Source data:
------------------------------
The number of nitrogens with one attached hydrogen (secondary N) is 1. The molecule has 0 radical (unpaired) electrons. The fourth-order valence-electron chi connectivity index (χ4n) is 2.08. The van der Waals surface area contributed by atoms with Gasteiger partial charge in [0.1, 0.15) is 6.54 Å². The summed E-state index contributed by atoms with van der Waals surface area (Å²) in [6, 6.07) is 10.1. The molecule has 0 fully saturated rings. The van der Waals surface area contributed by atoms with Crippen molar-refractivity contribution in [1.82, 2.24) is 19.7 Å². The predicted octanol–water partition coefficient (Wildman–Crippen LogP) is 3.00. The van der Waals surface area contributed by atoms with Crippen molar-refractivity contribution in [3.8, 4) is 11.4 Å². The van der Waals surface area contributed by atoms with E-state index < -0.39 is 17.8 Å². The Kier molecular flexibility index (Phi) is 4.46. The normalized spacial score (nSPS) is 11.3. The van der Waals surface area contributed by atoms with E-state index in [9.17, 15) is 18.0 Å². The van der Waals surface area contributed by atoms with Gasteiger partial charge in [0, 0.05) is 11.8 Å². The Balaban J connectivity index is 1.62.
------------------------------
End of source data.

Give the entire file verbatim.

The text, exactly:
The number of nitrogens with one attached hydrogen (secondary N) is 1. The molecule has 0 radical (unpaired) electrons. The fourth-order valence-electron chi connectivity index (χ4n) is 2.08. The van der Waals surface area contributed by atoms with Gasteiger partial charge in [0.1, 0.15) is 6.54 Å². The summed E-state index contributed by atoms with van der Waals surface area (Å²) in [6, 6.07) is 10.1. The molecule has 0 fully saturated rings. The van der Waals surface area contributed by atoms with Crippen molar-refractivity contribution in [1.82, 2.24) is 19.7 Å². The predicted octanol–water partition coefficient (Wildman–Crippen LogP) is 3.00. The van der Waals surface area contributed by atoms with Crippen molar-refractivity contribution in [3.8, 4) is 11.4 Å². The van der Waals surface area contributed by atoms with E-state index < -0.39 is 17.8 Å². The Kier molecular flexibility index (Phi) is 4.46. The normalized spacial score (nSPS) is 11.3. The van der Waals surface area contributed by atoms with E-state index in [9.17, 15) is 18.0 Å². The van der Waals surface area contributed by atoms with Gasteiger partial charge in [0, 0.05) is 11.8 Å². The Balaban J connectivity index is 1.62.